"While the [Professional Logging Contractors of Maine, PLC] has a deep respect for the rights of private landowners, we also believe it is their responsibility to act in ways that do not harm the livelihoods of their neighbors," wrote Dana Doran, PLC's executive director, in an editorial published last December. "The designation of a national monument on the [Elliotsville Plantation Inc., EPI] land through executive order will only serve to further divide communities already split over the issue and discourage investment in future markets in the region."
But despite the efforts of PLC and other logging organizations to negotiate a compromise that would allow some management within EPI land, that property was designated a national monument by Pres. Obama in August, named the Katahdin Woods and Waters National Monument. The designation effectively removes 87,500 acres of Maine timberland from active management.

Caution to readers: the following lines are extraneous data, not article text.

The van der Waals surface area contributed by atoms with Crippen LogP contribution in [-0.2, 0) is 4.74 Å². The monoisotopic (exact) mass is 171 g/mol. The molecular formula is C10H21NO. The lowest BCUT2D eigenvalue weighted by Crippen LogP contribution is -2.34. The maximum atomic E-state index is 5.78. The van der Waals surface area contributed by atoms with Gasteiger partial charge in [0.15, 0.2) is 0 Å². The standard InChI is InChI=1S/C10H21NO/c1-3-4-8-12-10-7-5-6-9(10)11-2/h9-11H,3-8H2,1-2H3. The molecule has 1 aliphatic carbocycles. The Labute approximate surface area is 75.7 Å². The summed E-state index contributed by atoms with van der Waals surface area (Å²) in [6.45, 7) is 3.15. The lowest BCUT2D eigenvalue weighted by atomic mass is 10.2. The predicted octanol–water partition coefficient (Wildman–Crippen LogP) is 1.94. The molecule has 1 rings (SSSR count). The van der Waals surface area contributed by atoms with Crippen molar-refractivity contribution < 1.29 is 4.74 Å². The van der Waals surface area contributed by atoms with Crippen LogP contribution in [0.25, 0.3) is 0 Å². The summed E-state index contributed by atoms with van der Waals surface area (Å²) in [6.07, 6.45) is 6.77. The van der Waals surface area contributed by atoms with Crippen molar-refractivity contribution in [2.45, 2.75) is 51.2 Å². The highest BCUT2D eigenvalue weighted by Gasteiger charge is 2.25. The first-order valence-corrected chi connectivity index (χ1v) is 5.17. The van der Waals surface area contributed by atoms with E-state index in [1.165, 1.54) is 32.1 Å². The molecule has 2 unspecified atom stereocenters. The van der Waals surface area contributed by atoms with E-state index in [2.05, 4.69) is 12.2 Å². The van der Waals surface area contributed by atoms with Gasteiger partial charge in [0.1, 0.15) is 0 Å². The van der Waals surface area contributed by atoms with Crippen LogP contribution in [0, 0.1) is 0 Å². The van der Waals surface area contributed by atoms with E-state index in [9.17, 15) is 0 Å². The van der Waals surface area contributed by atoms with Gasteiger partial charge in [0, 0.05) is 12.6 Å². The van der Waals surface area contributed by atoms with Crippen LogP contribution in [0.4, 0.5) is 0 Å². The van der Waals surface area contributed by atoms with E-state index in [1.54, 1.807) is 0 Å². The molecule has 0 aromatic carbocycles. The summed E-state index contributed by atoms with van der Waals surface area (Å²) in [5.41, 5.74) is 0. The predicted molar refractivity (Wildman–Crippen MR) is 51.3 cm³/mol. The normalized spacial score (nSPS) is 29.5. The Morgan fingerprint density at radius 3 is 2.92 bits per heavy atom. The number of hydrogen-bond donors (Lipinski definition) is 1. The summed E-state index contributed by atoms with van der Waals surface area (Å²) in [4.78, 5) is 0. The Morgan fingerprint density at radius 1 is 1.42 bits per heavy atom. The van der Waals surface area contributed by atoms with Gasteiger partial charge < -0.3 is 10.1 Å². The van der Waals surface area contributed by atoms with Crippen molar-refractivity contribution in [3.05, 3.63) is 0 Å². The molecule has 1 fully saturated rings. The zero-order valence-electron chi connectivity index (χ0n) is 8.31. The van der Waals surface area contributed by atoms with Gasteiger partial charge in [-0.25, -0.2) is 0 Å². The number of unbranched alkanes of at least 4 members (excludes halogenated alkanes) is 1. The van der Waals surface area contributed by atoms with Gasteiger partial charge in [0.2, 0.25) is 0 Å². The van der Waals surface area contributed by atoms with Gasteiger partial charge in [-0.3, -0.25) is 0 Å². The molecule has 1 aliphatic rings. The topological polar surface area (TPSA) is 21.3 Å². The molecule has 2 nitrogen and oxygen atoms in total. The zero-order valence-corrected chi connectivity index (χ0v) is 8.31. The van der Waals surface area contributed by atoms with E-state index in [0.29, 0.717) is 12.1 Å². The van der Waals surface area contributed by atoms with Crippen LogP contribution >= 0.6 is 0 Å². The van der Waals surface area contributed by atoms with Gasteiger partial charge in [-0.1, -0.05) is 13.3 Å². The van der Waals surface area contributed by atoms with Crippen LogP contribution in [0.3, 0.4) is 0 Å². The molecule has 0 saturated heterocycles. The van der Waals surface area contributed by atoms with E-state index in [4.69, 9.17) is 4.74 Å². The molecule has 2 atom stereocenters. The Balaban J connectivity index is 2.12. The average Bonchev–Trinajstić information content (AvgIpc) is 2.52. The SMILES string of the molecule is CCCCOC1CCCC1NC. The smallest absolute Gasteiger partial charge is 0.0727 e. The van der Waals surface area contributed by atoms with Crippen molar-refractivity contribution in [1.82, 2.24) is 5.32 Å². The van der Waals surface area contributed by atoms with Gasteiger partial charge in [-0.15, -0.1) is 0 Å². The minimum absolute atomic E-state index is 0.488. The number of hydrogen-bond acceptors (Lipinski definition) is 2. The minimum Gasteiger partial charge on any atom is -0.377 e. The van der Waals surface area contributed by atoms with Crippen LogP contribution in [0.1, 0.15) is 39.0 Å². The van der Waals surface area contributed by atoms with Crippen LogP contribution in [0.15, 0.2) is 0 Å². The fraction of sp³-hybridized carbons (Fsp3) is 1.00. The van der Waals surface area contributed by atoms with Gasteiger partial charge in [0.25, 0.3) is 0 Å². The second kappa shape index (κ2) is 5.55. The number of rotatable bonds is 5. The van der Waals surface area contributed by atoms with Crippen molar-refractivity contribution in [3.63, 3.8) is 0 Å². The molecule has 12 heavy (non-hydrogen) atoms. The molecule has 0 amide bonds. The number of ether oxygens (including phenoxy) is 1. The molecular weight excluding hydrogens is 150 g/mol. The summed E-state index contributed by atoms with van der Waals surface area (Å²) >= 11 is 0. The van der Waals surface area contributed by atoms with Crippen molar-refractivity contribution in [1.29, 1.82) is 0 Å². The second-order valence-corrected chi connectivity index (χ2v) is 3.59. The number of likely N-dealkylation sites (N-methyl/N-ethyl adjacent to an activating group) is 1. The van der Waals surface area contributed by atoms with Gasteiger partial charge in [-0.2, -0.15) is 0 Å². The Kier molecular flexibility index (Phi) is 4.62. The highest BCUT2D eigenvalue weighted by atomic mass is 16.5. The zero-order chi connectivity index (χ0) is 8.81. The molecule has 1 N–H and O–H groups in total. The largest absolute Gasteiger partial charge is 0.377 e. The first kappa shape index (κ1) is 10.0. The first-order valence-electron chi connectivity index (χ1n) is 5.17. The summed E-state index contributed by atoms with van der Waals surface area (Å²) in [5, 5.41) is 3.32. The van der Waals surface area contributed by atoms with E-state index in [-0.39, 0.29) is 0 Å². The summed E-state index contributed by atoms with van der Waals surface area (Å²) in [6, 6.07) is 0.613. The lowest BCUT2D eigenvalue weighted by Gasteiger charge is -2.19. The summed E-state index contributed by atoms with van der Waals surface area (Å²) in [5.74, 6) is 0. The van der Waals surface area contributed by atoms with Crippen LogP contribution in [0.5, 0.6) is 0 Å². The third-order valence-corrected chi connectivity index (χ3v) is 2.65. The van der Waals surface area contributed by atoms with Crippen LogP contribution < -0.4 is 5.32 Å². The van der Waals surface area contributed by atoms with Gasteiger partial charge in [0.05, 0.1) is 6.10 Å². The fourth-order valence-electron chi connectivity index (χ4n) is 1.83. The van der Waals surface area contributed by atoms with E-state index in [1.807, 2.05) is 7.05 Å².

"Supporters of a national monument designation may be under the illusion that the parcel EPI wishes to donate to the federal government, as well as the surrounding land, is a pristine wilderness of old growth trees and undisturbed land. In fact, the land and most of the region have been working forests for generations," wrote Doran. "The beauty people see there today is a result of responsible forest management and logging. Loggers are critical to this responsible management. Preserving Maine's forests as 'working forests' is the best way to ensure their protection and health for future generations."
To read the NY Times' coverage of the new national monument, click here.